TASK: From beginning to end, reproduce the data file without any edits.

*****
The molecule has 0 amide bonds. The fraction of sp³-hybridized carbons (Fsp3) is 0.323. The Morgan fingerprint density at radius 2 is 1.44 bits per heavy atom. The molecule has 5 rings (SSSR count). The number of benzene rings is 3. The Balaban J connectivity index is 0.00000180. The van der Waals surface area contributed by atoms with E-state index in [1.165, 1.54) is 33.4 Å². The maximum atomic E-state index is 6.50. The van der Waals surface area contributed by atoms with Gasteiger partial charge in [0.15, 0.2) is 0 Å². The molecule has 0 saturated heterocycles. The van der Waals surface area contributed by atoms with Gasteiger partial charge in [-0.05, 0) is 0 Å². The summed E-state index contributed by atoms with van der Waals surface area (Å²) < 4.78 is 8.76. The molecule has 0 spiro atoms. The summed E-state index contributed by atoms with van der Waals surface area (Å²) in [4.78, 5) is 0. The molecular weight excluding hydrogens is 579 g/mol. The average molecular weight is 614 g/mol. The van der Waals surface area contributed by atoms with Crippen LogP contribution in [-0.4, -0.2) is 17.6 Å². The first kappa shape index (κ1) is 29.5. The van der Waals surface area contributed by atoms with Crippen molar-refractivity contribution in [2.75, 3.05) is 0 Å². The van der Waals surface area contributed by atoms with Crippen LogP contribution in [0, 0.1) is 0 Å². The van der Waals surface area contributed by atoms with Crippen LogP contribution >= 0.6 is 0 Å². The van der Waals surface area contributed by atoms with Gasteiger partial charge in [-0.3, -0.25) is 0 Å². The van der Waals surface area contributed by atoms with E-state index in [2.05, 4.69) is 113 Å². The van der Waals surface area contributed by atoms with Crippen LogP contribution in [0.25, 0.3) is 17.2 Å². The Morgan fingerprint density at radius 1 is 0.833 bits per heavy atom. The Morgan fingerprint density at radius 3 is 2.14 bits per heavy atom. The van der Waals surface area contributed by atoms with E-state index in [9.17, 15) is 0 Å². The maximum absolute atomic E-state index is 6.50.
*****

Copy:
The molecule has 0 amide bonds. The fraction of sp³-hybridized carbons (Fsp3) is 0.323. The Morgan fingerprint density at radius 2 is 1.44 bits per heavy atom. The molecule has 5 rings (SSSR count). The number of benzene rings is 3. The Balaban J connectivity index is 0.00000180. The van der Waals surface area contributed by atoms with E-state index in [1.165, 1.54) is 33.4 Å². The maximum atomic E-state index is 6.50. The van der Waals surface area contributed by atoms with Gasteiger partial charge in [0.15, 0.2) is 0 Å². The molecule has 0 saturated heterocycles. The van der Waals surface area contributed by atoms with Gasteiger partial charge in [-0.05, 0) is 0 Å². The summed E-state index contributed by atoms with van der Waals surface area (Å²) < 4.78 is 8.76. The molecule has 0 spiro atoms. The summed E-state index contributed by atoms with van der Waals surface area (Å²) in [4.78, 5) is 0. The molecular weight excluding hydrogens is 579 g/mol. The average molecular weight is 614 g/mol. The van der Waals surface area contributed by atoms with Crippen LogP contribution in [-0.4, -0.2) is 17.6 Å². The first kappa shape index (κ1) is 29.5. The van der Waals surface area contributed by atoms with Crippen molar-refractivity contribution in [2.75, 3.05) is 0 Å². The van der Waals surface area contributed by atoms with Crippen LogP contribution in [0, 0.1) is 0 Å². The van der Waals surface area contributed by atoms with Crippen LogP contribution >= 0.6 is 0 Å². The van der Waals surface area contributed by atoms with Gasteiger partial charge in [-0.3, -0.25) is 0 Å². The van der Waals surface area contributed by atoms with E-state index in [2.05, 4.69) is 113 Å². The van der Waals surface area contributed by atoms with Crippen LogP contribution in [0.25, 0.3) is 17.2 Å². The Morgan fingerprint density at radius 1 is 0.833 bits per heavy atom. The Morgan fingerprint density at radius 3 is 2.14 bits per heavy atom. The van der Waals surface area contributed by atoms with E-state index in [9.17, 15) is 0 Å². The maximum absolute atomic E-state index is 6.50.